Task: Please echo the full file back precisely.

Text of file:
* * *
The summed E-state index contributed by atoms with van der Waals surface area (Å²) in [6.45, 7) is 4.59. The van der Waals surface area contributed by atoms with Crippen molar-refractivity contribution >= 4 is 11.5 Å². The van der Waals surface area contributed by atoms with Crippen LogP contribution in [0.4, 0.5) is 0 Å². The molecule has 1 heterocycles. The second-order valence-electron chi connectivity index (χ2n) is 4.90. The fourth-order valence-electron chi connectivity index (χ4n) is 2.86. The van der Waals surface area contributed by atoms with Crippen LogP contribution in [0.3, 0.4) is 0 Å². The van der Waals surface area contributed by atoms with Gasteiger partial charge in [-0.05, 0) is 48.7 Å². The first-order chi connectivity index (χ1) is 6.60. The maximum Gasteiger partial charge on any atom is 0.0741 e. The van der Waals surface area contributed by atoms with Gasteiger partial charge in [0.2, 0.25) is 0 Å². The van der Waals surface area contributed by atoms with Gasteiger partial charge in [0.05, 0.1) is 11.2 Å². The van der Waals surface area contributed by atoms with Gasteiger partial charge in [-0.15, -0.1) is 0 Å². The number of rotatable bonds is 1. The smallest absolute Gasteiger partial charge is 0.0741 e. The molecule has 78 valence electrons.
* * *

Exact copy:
The summed E-state index contributed by atoms with van der Waals surface area (Å²) in [6.45, 7) is 4.59. The van der Waals surface area contributed by atoms with Crippen molar-refractivity contribution >= 4 is 11.5 Å². The van der Waals surface area contributed by atoms with Crippen LogP contribution in [0.4, 0.5) is 0 Å². The molecule has 1 heterocycles. The second-order valence-electron chi connectivity index (χ2n) is 4.90. The fourth-order valence-electron chi connectivity index (χ4n) is 2.86. The van der Waals surface area contributed by atoms with Crippen LogP contribution in [0.3, 0.4) is 0 Å². The van der Waals surface area contributed by atoms with Gasteiger partial charge in [-0.05, 0) is 48.7 Å². The first-order chi connectivity index (χ1) is 6.60. The maximum Gasteiger partial charge on any atom is 0.0741 e. The van der Waals surface area contributed by atoms with Gasteiger partial charge in [0.2, 0.25) is 0 Å². The van der Waals surface area contributed by atoms with Gasteiger partial charge in [0.05, 0.1) is 11.2 Å². The van der Waals surface area contributed by atoms with Gasteiger partial charge in [-0.15, -0.1) is 0 Å². The number of rotatable bonds is 1. The smallest absolute Gasteiger partial charge is 0.0741 e. The molecule has 78 valence electrons.